Oscar Pistorius: prosecution has 'appetite' to appeal
State weighs up its options to appeal against verdict as Oscar Pistorius spends first night in prison
South Africa's National Prosecuting Authority is considering whether to appeal against Oscar Pistorius's culpable homicide verdict.
The athlete was yesterday sentenced to five years in prison for killing his girlfriend Reeva Steenkamp on Valentine's Day last year and has spent his first night in Kgosi Mampuru prison in Pretoria.
Pistorius's defence lawyers suggested that he could serve just ten months in jail, a period only slightly longer than the duration of his trial.
His family told reporters that he did not intend to lodge an appeal and would "embrace" the opportunity to "pay back to society".
The NPA, however, has indicated that it has an "appetite" to appeal. "We have always stated first and foremost that we were disappointed with the conviction," NPA spokesman Nathi Mncube told reporters. "But we do find solace in the fact the accused will serve some time in prison."
Both sides have the opportunity to appeal within 14 days. Mncube said the NPA would use this time to consider whether the facts and the law allowed them to appeal, and suggested that the state would appeal the verdict, but not the sentence.
"It is not a straightforward matter because there is law we have to consider, to ensure that if we do take the matter to appeal, we are able to support the decision. But hopefully we will able to do so," he said.
Some South African lawyers questioned whether Judge Thokozile Masipa had erred in clearing Pistorius of murder last month.
In explaining why she could only convict him on culpable homicide, Masipa acknowledged that a "reasonable" person with Pistorius's disabilities would have foreseen that shooting into the door may have killed the person inside. However, she said South African law warns against automatically assuming that because a perpetrator "should have" foreseen the consequences of his actions that he actually did.
She said that the prosecution had failed to prove beyond reasonable doubt that Pistorius foresaw the fatal consequences of his actions when he shot at the door, meaning she could not convict him on a murder charge.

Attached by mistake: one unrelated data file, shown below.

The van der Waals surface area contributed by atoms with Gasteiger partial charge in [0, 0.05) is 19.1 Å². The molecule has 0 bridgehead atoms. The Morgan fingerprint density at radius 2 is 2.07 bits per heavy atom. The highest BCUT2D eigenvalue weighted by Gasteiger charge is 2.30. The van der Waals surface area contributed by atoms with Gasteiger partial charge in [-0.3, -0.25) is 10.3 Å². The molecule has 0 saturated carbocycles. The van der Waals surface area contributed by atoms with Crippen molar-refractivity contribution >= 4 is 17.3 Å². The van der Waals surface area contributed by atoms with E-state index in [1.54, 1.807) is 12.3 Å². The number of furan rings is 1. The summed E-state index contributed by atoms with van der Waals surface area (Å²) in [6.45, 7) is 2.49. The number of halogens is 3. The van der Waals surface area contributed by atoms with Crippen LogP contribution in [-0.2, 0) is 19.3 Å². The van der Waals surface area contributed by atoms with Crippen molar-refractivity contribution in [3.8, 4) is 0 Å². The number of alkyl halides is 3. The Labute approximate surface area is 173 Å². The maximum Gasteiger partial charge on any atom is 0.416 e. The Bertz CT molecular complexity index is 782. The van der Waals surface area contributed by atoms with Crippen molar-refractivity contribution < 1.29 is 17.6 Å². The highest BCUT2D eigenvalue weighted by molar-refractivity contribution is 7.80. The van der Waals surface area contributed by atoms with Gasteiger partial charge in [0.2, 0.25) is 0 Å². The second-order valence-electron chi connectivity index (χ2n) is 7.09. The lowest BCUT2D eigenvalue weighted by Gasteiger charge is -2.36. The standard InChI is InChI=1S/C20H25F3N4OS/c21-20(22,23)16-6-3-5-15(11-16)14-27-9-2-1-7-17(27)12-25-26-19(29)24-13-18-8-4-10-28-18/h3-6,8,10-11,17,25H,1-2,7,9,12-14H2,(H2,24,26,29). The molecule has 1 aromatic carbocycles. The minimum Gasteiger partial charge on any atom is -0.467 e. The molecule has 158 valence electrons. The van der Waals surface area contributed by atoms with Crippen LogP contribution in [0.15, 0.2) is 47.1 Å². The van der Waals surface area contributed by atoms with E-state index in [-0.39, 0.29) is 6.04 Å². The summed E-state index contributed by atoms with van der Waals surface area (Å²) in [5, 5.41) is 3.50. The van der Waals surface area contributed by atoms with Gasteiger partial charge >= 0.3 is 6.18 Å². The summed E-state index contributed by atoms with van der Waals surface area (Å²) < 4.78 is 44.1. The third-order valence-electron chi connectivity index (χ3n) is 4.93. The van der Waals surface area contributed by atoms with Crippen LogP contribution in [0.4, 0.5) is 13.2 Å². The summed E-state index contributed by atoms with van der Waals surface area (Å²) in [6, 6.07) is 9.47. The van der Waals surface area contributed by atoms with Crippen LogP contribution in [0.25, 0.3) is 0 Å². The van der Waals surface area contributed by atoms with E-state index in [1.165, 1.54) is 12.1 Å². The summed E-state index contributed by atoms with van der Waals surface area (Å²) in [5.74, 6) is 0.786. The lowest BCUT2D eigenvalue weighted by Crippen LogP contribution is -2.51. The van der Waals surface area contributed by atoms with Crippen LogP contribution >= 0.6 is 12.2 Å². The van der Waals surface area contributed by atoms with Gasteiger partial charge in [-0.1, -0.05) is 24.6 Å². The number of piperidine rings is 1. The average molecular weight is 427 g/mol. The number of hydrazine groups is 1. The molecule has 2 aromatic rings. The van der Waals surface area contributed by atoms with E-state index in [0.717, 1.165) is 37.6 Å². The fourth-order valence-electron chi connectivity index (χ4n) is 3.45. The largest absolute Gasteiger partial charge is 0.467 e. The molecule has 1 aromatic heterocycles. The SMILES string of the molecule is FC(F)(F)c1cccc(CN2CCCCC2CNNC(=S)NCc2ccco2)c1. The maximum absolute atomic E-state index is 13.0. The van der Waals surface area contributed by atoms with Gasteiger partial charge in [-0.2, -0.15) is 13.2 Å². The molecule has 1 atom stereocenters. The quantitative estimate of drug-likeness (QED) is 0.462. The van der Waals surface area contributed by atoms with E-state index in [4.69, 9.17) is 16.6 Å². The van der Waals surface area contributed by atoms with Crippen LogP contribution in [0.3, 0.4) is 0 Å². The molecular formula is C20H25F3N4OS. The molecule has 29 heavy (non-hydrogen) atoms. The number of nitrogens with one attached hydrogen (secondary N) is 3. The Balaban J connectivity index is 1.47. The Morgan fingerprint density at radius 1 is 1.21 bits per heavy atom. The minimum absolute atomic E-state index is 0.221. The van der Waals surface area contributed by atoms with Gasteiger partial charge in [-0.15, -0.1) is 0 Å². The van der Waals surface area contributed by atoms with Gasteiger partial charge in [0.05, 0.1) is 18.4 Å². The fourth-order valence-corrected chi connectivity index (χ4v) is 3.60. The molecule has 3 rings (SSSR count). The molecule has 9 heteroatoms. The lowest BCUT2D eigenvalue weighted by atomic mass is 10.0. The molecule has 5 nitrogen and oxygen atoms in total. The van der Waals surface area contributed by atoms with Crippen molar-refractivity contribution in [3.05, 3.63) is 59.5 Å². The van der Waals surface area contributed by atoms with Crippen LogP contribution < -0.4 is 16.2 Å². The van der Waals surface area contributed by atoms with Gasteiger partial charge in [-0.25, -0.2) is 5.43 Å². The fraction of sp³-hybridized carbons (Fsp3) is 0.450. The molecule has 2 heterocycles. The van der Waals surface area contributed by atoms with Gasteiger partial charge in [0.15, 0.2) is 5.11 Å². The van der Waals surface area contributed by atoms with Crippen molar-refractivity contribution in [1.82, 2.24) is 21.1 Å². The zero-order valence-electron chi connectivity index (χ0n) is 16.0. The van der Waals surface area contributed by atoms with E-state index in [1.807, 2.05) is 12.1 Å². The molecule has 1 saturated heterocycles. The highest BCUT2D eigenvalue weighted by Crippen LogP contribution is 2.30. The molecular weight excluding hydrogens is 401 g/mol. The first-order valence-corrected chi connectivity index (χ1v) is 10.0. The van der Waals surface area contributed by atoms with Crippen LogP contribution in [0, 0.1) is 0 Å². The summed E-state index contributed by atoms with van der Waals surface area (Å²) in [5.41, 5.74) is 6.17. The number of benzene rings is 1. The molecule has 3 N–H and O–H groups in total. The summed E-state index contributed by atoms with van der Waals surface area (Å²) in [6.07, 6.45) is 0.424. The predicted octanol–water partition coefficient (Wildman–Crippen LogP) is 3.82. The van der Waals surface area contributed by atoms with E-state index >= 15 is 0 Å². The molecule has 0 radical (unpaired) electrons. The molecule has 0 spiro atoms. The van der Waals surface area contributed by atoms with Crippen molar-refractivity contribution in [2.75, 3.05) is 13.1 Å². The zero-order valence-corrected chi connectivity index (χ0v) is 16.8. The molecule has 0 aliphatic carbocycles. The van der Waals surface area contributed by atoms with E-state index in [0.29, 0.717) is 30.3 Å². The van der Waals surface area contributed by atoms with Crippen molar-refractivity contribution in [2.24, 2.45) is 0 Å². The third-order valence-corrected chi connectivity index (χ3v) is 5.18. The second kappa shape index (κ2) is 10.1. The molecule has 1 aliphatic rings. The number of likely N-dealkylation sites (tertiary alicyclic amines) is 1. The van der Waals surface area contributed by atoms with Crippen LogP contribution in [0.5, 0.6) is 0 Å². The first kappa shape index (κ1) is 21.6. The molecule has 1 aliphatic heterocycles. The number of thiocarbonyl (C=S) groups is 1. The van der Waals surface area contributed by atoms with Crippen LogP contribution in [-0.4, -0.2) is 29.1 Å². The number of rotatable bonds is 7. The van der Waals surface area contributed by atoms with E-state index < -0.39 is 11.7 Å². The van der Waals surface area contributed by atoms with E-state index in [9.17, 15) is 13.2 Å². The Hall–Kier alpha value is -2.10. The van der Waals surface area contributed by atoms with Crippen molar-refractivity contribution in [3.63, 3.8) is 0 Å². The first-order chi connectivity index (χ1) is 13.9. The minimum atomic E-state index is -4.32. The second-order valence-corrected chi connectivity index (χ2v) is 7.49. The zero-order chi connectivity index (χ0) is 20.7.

Oscar Pistorius: is five years in prison justice for Reeva?
After an emotional seven-month trial, Oscar Pistorius was calm and composed today as Judge Thokozile Masipa sentenced him to five years in prison – but outside the courtroom, reactions were more extreme.
The defence team said it expects the athlete to serve only ten months behind bars and the remainder under house arrest, while the prosecution believe he will have to serve at least 20 months.
The prospect of Pistorius leaving jail within a year provoked outrage on Twitter, with the hashtag #Nojustice trending worldwide.
Sky News reporter Robert Nisbet said the overwhelming reaction on the streets of Pretoria was also negative. "He took the soul of another person. How can that be right?" one man said outside the court.
But Reeva Steenkamp's mother June says justice has been served. She told reporters "it doesn't matter" that Pistorius could be out of prison in ten months. "He's going to pay something," she said.
Pistorius's family also said they were satisfied with the sentence and added that the athlete will "embrace this opportunity to pay back to society".
Professor Stephen Tuson, of Wits School of Law, told News24 it would be "inadvisable" for Pistorius to appeal against the sentence as he "got off lightly" for culpable homicide.
Masipa sentenced the athlete to a maximum imprisonment of five years for killing Reeva and a concurrent three-year prison sentence, suspended for five years, for discharging a firearm in a Johannesburg restaurant in January 2013.
In The Independent, Chris Maume says Masipa "might have shown mercy, but she has delivered perfect justice". A non-custodial sentence would have "sent the wrong message" that if you are famous enough, you can get away with manslaughter, while a longer hail sentence "would have felt like grandstanding", says Maume.
But in The Guardian, Simon Jenkins thinks Pistorius should not be going to jail at all. Masipa's argument was "meticulously reasoned", says Jenkins, but "beyond the cause of consistency, imprisoning Pistorius can serve no purpose".
He describes imprisonment as "brutalism" and says no one will be more or less deterred by the length of his sentence.